Not only are these services valuable, they are also broadly applicable, easy to understand (from both a business model and end user perspective). The firms that can create these will become the Vignettes, Crispin Porters, Salesforce.coms and Apples of the Web 2.0 world.

Addendum 1: I am not the only person who thinks this

McKinsely & Company recently included a segment “Six Ways to Make Web 2.0 Work” in their last McKinseyQuarterly publication. This article discussed a very similar evolution of adoption of Web 2.0 “tools” that will overlay existing infrastructure to encourage engagement and participation. They included a graph that shows the same ten-year repetitive cycle:

MckinseyQtr-560px
Credit: www.McKinseyQuarterly.com

Addendum 2: Here we go again

IoT is the third big technology ‘wave’ in the last 50 years — and perhaps the biggest

 

Don’t build technology, build Business Solutions

In case you forgot, most people are not in the technology business

Most people do not create software and information technology for a living. (This makes the world a lot more interesting than it would be if we all did so.) Instead, they work on providing the goods and services we all use everyday to live complete lives: housing, medical care, energy, food, entertainment, etc. Too many people in the technology business forget this. As a result, they focus on designing and delivering technology from the perspective of technologists. This tends to create hard-to-use products than can often miss their mark. If you do not believe this, take a look at all the comedy sketches and commercials that make fun of software crashes and that not-so-popular tech support guy.

We need to design technology for people who are not technologists

When we design technology, we need to start with the following questions:

  • Who do we intend will use it?
  • Why will they want to do this?
  • How will this make their life — or what they do for a living — better?

This is not a new concept. It has been around for years in many formats. The Chasm Group calls this product positioning. However, they did not invent the concept. The Rationale Unified Process (RUP) calls this the Problem Statement (and airs it with a Solution Position). Most of my friends in Marketing call this Market Positioning.

When we start with these questions, we build “Killer Aps” that are wildly successful. Many software and information technology examples come to mind, from WYSIWYG word processors to TiVo to iTunes.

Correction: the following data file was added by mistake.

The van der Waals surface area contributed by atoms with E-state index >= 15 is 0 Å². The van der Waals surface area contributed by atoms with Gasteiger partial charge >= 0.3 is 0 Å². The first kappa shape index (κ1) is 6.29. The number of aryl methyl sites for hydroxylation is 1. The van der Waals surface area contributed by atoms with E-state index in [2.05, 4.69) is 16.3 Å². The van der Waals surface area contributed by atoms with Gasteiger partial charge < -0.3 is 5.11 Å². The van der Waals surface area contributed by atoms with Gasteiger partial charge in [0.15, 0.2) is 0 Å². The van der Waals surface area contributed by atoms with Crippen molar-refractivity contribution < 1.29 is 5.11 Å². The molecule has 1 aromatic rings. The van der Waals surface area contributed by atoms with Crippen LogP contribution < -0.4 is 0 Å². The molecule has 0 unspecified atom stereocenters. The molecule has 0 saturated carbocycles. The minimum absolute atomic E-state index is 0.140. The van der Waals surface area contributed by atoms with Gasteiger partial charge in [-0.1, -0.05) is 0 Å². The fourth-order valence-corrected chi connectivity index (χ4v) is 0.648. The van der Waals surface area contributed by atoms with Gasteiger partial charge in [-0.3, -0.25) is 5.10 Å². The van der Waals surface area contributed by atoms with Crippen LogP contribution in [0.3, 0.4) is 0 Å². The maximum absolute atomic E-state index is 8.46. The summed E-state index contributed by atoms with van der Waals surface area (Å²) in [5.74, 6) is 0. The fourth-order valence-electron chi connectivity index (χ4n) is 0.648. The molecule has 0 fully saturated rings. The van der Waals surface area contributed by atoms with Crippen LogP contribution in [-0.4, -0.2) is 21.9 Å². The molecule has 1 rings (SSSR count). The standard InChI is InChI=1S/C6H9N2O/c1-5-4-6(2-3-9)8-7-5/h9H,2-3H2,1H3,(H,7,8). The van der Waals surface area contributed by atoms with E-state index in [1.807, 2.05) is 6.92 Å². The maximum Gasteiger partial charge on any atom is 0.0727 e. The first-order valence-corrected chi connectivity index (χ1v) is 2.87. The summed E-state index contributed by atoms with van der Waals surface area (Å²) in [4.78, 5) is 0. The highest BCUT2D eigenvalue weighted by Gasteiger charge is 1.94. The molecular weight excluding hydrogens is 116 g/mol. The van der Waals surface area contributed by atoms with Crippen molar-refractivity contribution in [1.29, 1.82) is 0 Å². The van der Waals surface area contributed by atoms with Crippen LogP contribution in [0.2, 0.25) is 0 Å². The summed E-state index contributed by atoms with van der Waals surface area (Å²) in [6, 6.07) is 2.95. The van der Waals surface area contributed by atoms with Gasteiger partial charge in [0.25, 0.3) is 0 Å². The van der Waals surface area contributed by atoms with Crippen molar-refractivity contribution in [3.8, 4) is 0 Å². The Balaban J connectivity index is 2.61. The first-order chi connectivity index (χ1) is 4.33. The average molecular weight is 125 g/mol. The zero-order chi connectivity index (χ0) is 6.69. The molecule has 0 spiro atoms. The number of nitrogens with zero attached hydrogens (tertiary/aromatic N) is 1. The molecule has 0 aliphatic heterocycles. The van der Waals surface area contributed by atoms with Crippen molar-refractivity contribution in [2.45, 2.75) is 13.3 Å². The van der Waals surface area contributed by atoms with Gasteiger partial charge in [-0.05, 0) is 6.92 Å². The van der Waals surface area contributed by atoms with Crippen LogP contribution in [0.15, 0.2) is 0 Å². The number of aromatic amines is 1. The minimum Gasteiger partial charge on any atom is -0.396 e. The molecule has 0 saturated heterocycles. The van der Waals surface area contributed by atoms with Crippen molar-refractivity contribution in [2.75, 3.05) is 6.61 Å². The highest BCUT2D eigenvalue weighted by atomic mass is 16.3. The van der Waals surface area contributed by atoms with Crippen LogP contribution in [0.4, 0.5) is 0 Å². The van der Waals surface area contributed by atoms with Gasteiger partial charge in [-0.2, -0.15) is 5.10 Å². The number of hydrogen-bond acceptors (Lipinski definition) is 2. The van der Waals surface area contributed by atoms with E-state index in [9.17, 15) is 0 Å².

This is just as important in the enterprise space

Often I hear people say that the above questions are great for consumer products but do not apply in the enterprise space. I am always confused when I hear this… Do people mean that we should not design enterprise products with a focus on enabling business (and public) leaders to make their day-to-day jobs running their companies and agencies easier, more intuitive and more productive? Just look at how successful SalesForce.com was at doing this. (Remember their “No Software” campaign tag line?)

What happens when we design enterprise products around the technology (instead of the business)? We create whole new problems when trying to solve old ones. When do know this has happened? When you hear things like “you need to do [X] because [System Y] requires this,” and start to see job postings for people to run System Y — or worse — enter data into (and run reports from) System Y. Why would you ever build something so non-intuitive that you need to create a whole new profession just to operate it?

We can avoid this in the enterprise space by building “business solutions”

I coined the term “Business Service” (in the context of software and information technology) about six months ago:

Busi•ness Solu•tions |’biznis səˈloō sh əns | (noun)

  1. A reusable configuration of technology designed specifically to solve an enterprise problem (or address an enterprise need)
  2. That does not require its end users to understand how the technology is designed, built or adminstrated
  3. Which directly solves a business problems of the enterprise (or meets and unforeseen need).

I found this definition to be a good litmus test: technologies that are Business Solutions support their customers’ businesses, technologies that are not need to be supported by their customers.

What happens when we build Business Solutions?

  • We generate huge ROIs
  • We make our colleagues’ (or customers’) professions easier
  • We build something soon businesses cannot do without

I challenge all of my fellow enterprise technologists to build Business Solutions

Note: I am currently CIO and Vice President of Technology at Neighborhood America. We have codified this concept into the term Business Services (you can read Gartner’s discussion of this concept, here)